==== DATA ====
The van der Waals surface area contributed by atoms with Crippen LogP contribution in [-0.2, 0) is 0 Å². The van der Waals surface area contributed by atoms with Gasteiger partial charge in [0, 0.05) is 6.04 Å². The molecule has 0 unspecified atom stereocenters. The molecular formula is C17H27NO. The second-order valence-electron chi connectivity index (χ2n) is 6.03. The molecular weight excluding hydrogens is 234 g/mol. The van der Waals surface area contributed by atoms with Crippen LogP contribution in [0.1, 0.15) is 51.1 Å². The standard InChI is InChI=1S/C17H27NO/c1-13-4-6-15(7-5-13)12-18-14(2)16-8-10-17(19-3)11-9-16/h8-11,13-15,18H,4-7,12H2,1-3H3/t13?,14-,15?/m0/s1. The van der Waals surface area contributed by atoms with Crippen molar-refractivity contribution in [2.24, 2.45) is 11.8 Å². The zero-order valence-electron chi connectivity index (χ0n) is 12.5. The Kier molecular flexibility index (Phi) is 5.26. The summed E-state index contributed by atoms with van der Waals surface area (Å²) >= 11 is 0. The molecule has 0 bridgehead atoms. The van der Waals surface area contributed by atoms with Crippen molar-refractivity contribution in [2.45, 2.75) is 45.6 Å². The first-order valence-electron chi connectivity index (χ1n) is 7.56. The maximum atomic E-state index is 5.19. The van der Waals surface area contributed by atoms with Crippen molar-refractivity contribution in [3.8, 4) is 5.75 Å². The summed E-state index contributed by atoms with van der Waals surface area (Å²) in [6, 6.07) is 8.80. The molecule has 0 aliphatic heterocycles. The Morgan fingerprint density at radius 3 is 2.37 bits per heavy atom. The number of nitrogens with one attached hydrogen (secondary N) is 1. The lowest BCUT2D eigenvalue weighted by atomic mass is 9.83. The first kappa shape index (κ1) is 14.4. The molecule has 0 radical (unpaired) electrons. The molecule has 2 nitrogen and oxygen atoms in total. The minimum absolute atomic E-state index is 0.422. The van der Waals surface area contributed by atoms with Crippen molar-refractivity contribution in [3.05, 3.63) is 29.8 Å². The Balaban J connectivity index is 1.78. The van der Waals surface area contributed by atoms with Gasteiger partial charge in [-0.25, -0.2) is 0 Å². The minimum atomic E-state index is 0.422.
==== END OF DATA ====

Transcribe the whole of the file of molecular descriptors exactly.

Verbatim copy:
The van der Waals surface area contributed by atoms with Crippen LogP contribution in [-0.2, 0) is 0 Å². The van der Waals surface area contributed by atoms with Gasteiger partial charge in [0, 0.05) is 6.04 Å². The molecule has 0 unspecified atom stereocenters. The molecular formula is C17H27NO. The second-order valence-electron chi connectivity index (χ2n) is 6.03. The molecular weight excluding hydrogens is 234 g/mol. The van der Waals surface area contributed by atoms with Crippen LogP contribution in [0.1, 0.15) is 51.1 Å². The standard InChI is InChI=1S/C17H27NO/c1-13-4-6-15(7-5-13)12-18-14(2)16-8-10-17(19-3)11-9-16/h8-11,13-15,18H,4-7,12H2,1-3H3/t13?,14-,15?/m0/s1. The van der Waals surface area contributed by atoms with Crippen molar-refractivity contribution in [2.24, 2.45) is 11.8 Å². The zero-order valence-electron chi connectivity index (χ0n) is 12.5. The Kier molecular flexibility index (Phi) is 5.26. The summed E-state index contributed by atoms with van der Waals surface area (Å²) >= 11 is 0. The molecule has 0 bridgehead atoms. The van der Waals surface area contributed by atoms with Crippen molar-refractivity contribution in [2.45, 2.75) is 45.6 Å². The first-order valence-electron chi connectivity index (χ1n) is 7.56. The maximum atomic E-state index is 5.19. The van der Waals surface area contributed by atoms with Crippen molar-refractivity contribution in [3.8, 4) is 5.75 Å². The summed E-state index contributed by atoms with van der Waals surface area (Å²) in [6, 6.07) is 8.80. The molecule has 0 aliphatic heterocycles. The Morgan fingerprint density at radius 3 is 2.37 bits per heavy atom. The number of nitrogens with one attached hydrogen (secondary N) is 1. The lowest BCUT2D eigenvalue weighted by atomic mass is 9.83. The first kappa shape index (κ1) is 14.4. The molecule has 0 radical (unpaired) electrons. The molecule has 2 nitrogen and oxygen atoms in total. The minimum absolute atomic E-state index is 0.422. The van der Waals surface area contributed by atoms with Crippen molar-refractivity contribution in [3.05, 3.63) is 29.8 Å². The Balaban J connectivity index is 1.78. The van der Waals surface area contributed by atoms with Gasteiger partial charge in [-0.25, -0.2) is 0 Å². The minimum atomic E-state index is 0.422.